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Who Am I: Julia Fry
Company: Extreme E
Current Position: Head of Communication
Years at Current Position: 1.5 years
Location: London, UK
Describe a typical day at work.
A double espresso to start, usually before my eyes are properly open. My days used to start with a long commute as I live out of the city. I used to leave home by 0700, but now like the rest of the world, we are more home office based. This means I can now build a decent exercise regime into my mornings at least – so I try to get in a dog walk or a personal training session to get the brain moving.
Every day is different when you are building a new championship, and especially true with Extreme E which is not your average motorsport. One morning we might be confirming a new team or driver to the series, or a new sponsor or broadcast partner.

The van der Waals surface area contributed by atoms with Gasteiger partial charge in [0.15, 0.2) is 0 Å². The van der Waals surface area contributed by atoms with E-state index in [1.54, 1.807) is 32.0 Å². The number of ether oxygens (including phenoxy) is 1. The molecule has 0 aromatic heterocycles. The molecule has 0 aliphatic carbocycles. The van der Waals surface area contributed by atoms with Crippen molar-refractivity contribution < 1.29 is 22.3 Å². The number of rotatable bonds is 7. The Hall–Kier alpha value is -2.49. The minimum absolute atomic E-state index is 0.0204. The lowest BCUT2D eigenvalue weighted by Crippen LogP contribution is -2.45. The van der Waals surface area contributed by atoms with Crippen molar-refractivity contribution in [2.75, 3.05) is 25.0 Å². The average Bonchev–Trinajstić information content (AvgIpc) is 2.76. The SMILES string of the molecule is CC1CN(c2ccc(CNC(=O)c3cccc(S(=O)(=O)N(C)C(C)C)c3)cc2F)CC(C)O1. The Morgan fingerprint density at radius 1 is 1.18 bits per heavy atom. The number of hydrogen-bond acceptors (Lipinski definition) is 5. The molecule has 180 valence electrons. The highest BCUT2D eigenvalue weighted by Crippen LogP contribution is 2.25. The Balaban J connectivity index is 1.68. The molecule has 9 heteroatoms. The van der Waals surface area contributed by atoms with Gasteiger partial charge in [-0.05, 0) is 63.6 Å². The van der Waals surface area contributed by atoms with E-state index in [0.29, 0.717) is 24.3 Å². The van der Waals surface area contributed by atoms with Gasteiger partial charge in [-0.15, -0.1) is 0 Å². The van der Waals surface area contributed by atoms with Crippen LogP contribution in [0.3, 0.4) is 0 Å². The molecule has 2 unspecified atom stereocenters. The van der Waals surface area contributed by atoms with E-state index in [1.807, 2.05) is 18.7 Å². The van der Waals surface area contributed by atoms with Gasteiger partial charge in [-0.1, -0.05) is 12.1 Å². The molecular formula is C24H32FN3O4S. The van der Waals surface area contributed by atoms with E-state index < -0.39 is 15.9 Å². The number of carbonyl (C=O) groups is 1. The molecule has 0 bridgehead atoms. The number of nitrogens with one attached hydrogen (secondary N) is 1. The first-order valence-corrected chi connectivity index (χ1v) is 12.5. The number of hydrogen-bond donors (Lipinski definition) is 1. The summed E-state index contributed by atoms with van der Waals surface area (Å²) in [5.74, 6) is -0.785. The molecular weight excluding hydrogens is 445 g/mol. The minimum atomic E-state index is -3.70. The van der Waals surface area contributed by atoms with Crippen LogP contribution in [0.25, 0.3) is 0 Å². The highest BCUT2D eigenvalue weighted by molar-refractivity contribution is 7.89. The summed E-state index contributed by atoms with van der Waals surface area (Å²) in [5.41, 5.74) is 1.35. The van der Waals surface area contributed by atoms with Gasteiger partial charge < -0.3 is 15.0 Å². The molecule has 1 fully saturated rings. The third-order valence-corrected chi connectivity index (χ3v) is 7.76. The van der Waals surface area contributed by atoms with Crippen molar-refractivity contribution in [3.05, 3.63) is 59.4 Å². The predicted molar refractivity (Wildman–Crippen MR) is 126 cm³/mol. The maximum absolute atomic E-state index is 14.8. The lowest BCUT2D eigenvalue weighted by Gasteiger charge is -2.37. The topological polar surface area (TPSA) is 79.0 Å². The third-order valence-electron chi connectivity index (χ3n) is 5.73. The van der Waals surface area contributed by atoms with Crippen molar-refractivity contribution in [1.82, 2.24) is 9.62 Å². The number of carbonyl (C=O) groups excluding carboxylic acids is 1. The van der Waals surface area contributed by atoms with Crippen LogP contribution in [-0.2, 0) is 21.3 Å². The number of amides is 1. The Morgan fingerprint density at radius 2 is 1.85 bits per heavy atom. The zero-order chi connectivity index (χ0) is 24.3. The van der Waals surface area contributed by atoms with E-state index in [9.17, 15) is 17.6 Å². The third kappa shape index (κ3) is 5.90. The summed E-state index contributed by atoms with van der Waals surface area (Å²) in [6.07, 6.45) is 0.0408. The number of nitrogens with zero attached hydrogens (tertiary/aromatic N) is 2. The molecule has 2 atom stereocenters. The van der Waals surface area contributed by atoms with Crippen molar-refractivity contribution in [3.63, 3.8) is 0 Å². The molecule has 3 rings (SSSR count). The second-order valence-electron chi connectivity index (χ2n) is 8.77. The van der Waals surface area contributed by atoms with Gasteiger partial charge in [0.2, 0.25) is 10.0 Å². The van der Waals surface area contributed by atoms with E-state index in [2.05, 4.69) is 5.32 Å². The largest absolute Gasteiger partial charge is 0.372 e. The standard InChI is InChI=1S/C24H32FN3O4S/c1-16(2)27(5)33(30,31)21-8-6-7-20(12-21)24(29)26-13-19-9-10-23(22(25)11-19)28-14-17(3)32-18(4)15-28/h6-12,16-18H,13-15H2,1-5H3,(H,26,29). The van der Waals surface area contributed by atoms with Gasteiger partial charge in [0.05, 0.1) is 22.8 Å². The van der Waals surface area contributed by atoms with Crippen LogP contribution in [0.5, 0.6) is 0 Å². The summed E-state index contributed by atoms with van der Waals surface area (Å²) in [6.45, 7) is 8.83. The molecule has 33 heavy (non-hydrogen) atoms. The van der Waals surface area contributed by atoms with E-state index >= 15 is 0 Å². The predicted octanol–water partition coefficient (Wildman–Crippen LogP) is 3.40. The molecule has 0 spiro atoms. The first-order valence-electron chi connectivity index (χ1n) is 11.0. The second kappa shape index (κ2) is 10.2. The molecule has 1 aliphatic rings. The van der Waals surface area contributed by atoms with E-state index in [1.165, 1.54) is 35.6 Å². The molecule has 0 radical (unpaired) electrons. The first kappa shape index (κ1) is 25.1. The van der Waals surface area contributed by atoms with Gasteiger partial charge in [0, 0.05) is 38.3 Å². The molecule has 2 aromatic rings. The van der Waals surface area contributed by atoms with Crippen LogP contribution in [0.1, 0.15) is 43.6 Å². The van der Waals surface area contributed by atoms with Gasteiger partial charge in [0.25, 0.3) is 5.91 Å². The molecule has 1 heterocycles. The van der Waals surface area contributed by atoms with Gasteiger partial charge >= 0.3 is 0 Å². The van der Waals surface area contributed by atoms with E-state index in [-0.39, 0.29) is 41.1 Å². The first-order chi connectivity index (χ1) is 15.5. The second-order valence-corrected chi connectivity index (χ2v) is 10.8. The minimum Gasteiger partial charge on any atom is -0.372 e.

Then later that morning or afternoon we may be planning a Legacy Project in one of our locations. For example; planting a million mangroves in Senegal; working with Unicef on climate education programmes for school children in Greenland; or coral reef restoration programmes in the Red Sea.
Basically, every day is really diverse. I love the varied scope of sporting action and sustainability.
Describe a current job-related responsibility which keeps you on your toes, daily.
The constant daily challenge right now is to build the awareness and profile of Extreme E. As a start-up series which is still yet to go racing in its first Season, its crucial to be bringing on teams and sponsors, and building a fan base. We need to let the world know we exist, keep our existing followers excited, and also build our credibility as newcomers to the sport.
We are still a very small team so we work long hours, but we are all super passionate about the mission of the series and all feel very lucky to be working on such an exciting new project.
As a woman, tell us the most challenging hurdle you’ve had to overcome while climbing the professional ladder?